Funding to support ESL transition at NIC

North Island College will receive $125,000 to transition English as a Second Language (ESL) programs to a new model where immigrant settlement services are directly administered by the federal government.

B.C. public post-secondary institutions are receiving $10.5 million in total as one-time funding that is part of an initial transition plan the B.C. Ministry of Advanced Education has developed with public post-secondary institutions and the federal government.

The funding will help institutions most impacted by the federal government’s decision to end the Canada-B.C. Immigration Agreement effective April 1, 2014.

The cancellation of the Canada-B.C. Immigration Agreement changes the way ESL is delivered in British Columbia. Citizenship and Immigration Canada will fund ESL programs directly through contracts it is currently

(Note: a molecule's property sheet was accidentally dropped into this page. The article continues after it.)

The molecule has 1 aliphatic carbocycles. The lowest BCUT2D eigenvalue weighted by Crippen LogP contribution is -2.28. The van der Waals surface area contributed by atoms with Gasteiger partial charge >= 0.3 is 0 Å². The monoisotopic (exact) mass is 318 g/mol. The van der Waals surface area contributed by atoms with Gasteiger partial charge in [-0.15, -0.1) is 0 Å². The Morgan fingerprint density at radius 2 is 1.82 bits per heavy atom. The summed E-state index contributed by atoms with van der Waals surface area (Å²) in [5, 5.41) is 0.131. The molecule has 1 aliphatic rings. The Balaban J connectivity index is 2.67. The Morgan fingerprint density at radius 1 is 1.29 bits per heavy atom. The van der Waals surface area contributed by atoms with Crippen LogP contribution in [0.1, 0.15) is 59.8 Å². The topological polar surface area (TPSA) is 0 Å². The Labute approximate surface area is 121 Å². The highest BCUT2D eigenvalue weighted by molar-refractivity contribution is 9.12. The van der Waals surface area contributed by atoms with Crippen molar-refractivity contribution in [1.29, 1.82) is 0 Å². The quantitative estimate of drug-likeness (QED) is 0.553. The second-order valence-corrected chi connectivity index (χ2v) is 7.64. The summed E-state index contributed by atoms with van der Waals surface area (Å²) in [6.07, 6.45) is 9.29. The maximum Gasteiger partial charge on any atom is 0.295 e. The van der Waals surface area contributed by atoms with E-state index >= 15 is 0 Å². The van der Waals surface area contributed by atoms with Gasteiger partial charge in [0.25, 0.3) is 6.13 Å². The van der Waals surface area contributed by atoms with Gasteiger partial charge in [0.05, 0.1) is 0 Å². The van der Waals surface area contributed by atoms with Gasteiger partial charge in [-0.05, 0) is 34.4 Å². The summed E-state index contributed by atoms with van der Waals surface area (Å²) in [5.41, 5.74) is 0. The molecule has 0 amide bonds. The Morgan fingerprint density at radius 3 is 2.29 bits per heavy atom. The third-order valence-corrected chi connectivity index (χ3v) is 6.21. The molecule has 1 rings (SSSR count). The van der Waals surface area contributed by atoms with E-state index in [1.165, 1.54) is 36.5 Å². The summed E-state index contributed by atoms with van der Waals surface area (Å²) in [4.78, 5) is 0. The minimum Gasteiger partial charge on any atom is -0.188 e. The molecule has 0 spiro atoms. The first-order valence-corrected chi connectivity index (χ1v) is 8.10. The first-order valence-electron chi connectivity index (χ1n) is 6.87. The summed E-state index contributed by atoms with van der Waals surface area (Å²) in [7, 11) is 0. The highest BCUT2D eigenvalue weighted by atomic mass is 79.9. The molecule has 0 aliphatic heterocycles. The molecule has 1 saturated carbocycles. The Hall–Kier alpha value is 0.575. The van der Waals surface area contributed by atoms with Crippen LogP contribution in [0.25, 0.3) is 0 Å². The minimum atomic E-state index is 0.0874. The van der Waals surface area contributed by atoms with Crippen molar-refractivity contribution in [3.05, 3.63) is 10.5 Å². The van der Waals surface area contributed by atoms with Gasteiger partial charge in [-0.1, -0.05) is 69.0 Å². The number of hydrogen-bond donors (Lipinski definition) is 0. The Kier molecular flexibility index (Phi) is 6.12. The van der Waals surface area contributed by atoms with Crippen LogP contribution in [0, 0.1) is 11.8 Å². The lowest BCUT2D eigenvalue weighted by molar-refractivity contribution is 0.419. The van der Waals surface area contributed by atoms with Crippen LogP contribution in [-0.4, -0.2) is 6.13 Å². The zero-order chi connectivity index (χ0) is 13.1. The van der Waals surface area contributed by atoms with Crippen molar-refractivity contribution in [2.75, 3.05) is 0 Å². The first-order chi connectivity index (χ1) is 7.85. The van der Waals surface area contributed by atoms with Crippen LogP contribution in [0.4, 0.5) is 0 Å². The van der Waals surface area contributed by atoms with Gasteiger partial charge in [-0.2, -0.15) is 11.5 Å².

negotiating with not-for-profit agencies and a limited number of post-secondary institutions.

The B.C. government will continue to work with public post-secondary institutions to manage the transition to the new federal ESL funding model, and mitigate the impact on students, faculty and staff.

We encourage an open exchange of ideas on this story's topic, but we ask you to follow our guidelines for respecting community standards. Personal attacks, inappropriate language, and off-topic comments may be removed, and comment privileges revoked, per our Terms of Use. Please see our FAQ if you have questions or concerns about using Facebook to comment.

You might like ...

Museum gears up for Hallowe’en with Lego and Spooky Surprises this weekend
Blaze at automotive repair shop
B.C. lawyers vote to overturn Christian law school recognition
Shovel in the dirt closer
RDN wary of tower, smart meters
Feds, province foresee labour shortage
Zombie apocalypse comes to Cowichan backwoods
The Week — Oct. 27
Chalk it up to honesty

Community Events, October 2014

Add an Event

Read the latest eEdition

Browse the print edition page by page, including stories and ads.

Oct 31 edition online now. Browse the archives.